The medical director, Garki hospital, Dr Adamu Onu said that Garki hospital currently offers both primary and secondary care services to 33,468 NHIS patients, all registered on a digital platform. He added that in the first half of this year, the hospital recorded 112,000 clinic visits with NHIS patients accounting for 44.4 per cent of these patients, while the hospital is fully self-sustaining under the PPP arrangement.

Dr Onu stated that a well-structured and efficient health insurance scheme is the pillar to providing universal health coverage for Nigerians. He, however, said that areas for improvement for Nigeria’s health insurance scheme already identified include proper documentation of beneficiaries and their records as well as standardization of the process to streamline areas of insurance coverage.

In another development many Nigerian states are reported as battling severe outbreaks of cholera as cases continue to escalate.

Since the beginning of 2021, at least 31,425 suspected cholera cases have been reported in the country. The most affected states are Plateau, Bauchi, Gombe, Kano, Zamfara, Bayelsa and Kaduna. The Nigeria Centre for Disease Control (NCDC) said that a total of 816 Nigerians have died from the disease in the last ten days counting from August 1.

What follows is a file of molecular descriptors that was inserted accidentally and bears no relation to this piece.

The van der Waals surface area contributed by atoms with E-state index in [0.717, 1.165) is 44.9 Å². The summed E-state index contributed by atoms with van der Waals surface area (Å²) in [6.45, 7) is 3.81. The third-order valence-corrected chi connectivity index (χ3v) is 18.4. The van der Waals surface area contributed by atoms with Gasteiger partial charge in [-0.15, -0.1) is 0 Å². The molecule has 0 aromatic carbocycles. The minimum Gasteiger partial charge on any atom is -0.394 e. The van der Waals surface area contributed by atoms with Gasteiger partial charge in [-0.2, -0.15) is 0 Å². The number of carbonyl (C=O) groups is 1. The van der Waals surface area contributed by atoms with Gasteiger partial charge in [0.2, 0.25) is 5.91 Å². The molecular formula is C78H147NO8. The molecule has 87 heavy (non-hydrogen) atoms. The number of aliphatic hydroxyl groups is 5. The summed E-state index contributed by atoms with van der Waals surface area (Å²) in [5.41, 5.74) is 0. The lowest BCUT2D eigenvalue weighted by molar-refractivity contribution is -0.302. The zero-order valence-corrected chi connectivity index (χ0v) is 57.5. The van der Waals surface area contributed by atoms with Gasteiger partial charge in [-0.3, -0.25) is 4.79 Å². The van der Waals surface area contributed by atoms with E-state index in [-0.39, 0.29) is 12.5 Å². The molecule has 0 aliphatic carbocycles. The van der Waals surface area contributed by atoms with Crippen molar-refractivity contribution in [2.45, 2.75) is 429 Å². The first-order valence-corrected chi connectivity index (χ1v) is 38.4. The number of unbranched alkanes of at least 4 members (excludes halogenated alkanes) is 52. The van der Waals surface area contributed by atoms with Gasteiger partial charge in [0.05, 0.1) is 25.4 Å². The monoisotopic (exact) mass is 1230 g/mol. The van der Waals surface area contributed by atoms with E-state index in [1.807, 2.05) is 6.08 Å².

Cholera is an acute intestinal infection caused by the Vibrio cholerae bacillus. The disease spreads through contaminated food and water, reappearing periodically in countries unable to secure access to clean drinking water and adequate sanitation. It can kill within hours if not promptly treated. The NCDC continues to advocate for improved access to clean water, proper sanitation, and hygiene.

The Ebonyi State Government on Tuesday 10 August confirmed an outbreak of cholera in two communities in Izzi Local Government Area of the state. The State Commissioner for Health, Dr. Daniel Umezurike, told reporters in Abakiliki that the affected communities were Onweonwiya and Mgbalukwu. Umezurike said a team from the ministry had visited the communities to assess the seriousness of the situation.

“Those affected by the disease have been taken to the General Hospital, Iboko, Izzi council headquarters. “No record of deaths has been reported in the area,” he said. The commissioner assured residents of the state of the government’s constant intervention and prompt response to their different health issues.  He urged the people to maintain good personal and environmental hygiene, drink good water and desist from exposing their food to flies.